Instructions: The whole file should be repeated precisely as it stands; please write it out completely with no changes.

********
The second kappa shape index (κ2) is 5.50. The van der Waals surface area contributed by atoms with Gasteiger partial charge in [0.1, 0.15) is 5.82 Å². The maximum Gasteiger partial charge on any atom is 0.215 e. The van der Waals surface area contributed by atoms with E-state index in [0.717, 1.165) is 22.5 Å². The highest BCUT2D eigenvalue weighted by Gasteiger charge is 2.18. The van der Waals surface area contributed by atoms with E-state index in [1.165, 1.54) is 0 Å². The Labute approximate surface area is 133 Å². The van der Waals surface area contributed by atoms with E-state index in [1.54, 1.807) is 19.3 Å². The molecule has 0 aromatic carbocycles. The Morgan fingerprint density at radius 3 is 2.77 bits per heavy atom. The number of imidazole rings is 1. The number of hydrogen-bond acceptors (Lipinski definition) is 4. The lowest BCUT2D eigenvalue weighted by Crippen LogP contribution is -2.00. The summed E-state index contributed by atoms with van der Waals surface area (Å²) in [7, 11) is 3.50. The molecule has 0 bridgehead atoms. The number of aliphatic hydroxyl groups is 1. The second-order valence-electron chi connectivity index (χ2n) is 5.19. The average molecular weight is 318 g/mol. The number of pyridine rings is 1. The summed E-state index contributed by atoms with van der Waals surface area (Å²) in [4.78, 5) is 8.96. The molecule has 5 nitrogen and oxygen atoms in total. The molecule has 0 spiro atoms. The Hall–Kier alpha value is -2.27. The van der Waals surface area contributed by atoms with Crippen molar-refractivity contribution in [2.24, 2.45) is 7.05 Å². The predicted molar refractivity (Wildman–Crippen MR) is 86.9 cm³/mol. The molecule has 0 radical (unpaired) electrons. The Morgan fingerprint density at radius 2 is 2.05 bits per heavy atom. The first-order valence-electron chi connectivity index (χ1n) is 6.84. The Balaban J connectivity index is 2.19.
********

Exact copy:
The second kappa shape index (κ2) is 5.50. The van der Waals surface area contributed by atoms with Gasteiger partial charge in [0.1, 0.15) is 5.82 Å². The maximum Gasteiger partial charge on any atom is 0.215 e. The van der Waals surface area contributed by atoms with E-state index in [0.717, 1.165) is 22.5 Å². The highest BCUT2D eigenvalue weighted by Gasteiger charge is 2.18. The van der Waals surface area contributed by atoms with E-state index in [1.165, 1.54) is 0 Å². The Labute approximate surface area is 133 Å². The van der Waals surface area contributed by atoms with E-state index in [1.54, 1.807) is 19.3 Å². The molecule has 0 aromatic carbocycles. The Morgan fingerprint density at radius 3 is 2.77 bits per heavy atom. The number of imidazole rings is 1. The number of hydrogen-bond acceptors (Lipinski definition) is 4. The lowest BCUT2D eigenvalue weighted by Crippen LogP contribution is -2.00. The summed E-state index contributed by atoms with van der Waals surface area (Å²) in [7, 11) is 3.50. The molecule has 0 bridgehead atoms. The number of aliphatic hydroxyl groups is 1. The second-order valence-electron chi connectivity index (χ2n) is 5.19. The average molecular weight is 318 g/mol. The number of pyridine rings is 1. The summed E-state index contributed by atoms with van der Waals surface area (Å²) in [4.78, 5) is 8.96. The molecule has 5 nitrogen and oxygen atoms in total. The molecule has 0 spiro atoms. The Hall–Kier alpha value is -2.27. The van der Waals surface area contributed by atoms with Crippen molar-refractivity contribution in [2.24, 2.45) is 7.05 Å². The predicted molar refractivity (Wildman–Crippen MR) is 86.9 cm³/mol. The molecule has 0 radical (unpaired) electrons. The Morgan fingerprint density at radius 2 is 2.05 bits per heavy atom. The first-order valence-electron chi connectivity index (χ1n) is 6.84. The Balaban J connectivity index is 2.19.